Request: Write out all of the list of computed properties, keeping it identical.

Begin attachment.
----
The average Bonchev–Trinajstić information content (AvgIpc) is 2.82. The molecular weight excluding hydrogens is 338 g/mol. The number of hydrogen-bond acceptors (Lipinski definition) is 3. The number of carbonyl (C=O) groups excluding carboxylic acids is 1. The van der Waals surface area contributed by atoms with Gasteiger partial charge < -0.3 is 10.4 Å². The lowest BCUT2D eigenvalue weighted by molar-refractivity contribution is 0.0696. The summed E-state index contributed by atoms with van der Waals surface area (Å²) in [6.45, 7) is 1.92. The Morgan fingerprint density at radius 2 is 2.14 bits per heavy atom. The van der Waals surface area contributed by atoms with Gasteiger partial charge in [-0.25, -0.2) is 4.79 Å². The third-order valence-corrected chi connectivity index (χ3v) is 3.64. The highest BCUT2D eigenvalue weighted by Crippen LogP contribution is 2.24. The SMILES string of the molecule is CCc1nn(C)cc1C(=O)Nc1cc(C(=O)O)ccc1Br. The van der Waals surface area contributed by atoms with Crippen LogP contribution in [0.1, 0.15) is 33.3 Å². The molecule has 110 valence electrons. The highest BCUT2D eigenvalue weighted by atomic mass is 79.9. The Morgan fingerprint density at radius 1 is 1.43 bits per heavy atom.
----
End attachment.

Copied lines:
The average Bonchev–Trinajstić information content (AvgIpc) is 2.82. The molecular weight excluding hydrogens is 338 g/mol. The number of hydrogen-bond acceptors (Lipinski definition) is 3. The number of carbonyl (C=O) groups excluding carboxylic acids is 1. The van der Waals surface area contributed by atoms with Gasteiger partial charge < -0.3 is 10.4 Å². The lowest BCUT2D eigenvalue weighted by molar-refractivity contribution is 0.0696. The summed E-state index contributed by atoms with van der Waals surface area (Å²) in [6.45, 7) is 1.92. The Morgan fingerprint density at radius 2 is 2.14 bits per heavy atom. The van der Waals surface area contributed by atoms with Gasteiger partial charge in [-0.25, -0.2) is 4.79 Å². The third-order valence-corrected chi connectivity index (χ3v) is 3.64. The highest BCUT2D eigenvalue weighted by Crippen LogP contribution is 2.24. The SMILES string of the molecule is CCc1nn(C)cc1C(=O)Nc1cc(C(=O)O)ccc1Br. The van der Waals surface area contributed by atoms with Crippen LogP contribution in [0.1, 0.15) is 33.3 Å². The molecule has 110 valence electrons. The highest BCUT2D eigenvalue weighted by atomic mass is 79.9. The Morgan fingerprint density at radius 1 is 1.43 bits per heavy atom.